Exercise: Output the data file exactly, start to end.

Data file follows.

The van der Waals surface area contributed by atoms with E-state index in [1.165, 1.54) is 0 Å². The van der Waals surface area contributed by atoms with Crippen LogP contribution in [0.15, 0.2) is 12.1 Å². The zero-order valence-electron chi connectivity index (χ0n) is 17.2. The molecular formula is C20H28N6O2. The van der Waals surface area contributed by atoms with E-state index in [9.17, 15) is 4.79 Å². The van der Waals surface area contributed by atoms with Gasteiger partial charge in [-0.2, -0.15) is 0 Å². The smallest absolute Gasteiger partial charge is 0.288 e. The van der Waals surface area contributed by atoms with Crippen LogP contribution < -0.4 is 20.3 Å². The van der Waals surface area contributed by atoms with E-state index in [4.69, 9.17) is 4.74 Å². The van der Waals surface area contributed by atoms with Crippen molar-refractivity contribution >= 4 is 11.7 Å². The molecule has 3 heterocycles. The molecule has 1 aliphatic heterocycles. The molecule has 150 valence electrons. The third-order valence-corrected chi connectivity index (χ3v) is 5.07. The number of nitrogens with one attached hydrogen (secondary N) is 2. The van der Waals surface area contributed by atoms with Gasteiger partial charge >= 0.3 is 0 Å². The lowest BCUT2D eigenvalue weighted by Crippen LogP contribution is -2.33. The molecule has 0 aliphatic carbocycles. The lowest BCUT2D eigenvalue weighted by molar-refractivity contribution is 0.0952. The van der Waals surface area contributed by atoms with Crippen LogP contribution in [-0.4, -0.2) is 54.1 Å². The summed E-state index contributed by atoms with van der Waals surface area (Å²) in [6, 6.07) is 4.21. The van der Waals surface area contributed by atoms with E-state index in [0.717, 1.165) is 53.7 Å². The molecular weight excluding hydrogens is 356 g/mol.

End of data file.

The van der Waals surface area contributed by atoms with E-state index in [1.165, 1.54) is 0 Å². The van der Waals surface area contributed by atoms with Crippen LogP contribution in [0.15, 0.2) is 12.1 Å². The zero-order valence-electron chi connectivity index (χ0n) is 17.2. The molecular formula is C20H28N6O2. The van der Waals surface area contributed by atoms with E-state index in [9.17, 15) is 4.79 Å². The van der Waals surface area contributed by atoms with Gasteiger partial charge in [-0.2, -0.15) is 0 Å². The smallest absolute Gasteiger partial charge is 0.288 e. The van der Waals surface area contributed by atoms with Crippen LogP contribution < -0.4 is 20.3 Å². The van der Waals surface area contributed by atoms with E-state index in [4.69, 9.17) is 4.74 Å². The van der Waals surface area contributed by atoms with Crippen molar-refractivity contribution >= 4 is 11.7 Å². The molecule has 3 heterocycles. The molecule has 1 aliphatic heterocycles. The molecule has 150 valence electrons. The third-order valence-corrected chi connectivity index (χ3v) is 5.07. The number of nitrogens with one attached hydrogen (secondary N) is 2. The van der Waals surface area contributed by atoms with Gasteiger partial charge >= 0.3 is 0 Å². The lowest BCUT2D eigenvalue weighted by Crippen LogP contribution is -2.33. The molecule has 0 aliphatic carbocycles. The lowest BCUT2D eigenvalue weighted by molar-refractivity contribution is 0.0952. The van der Waals surface area contributed by atoms with Crippen LogP contribution in [-0.4, -0.2) is 54.1 Å². The summed E-state index contributed by atoms with van der Waals surface area (Å²) in [6, 6.07) is 4.21. The van der Waals surface area contributed by atoms with E-state index in [0.717, 1.165) is 53.7 Å². The molecular weight excluding hydrogens is 356 g/mol.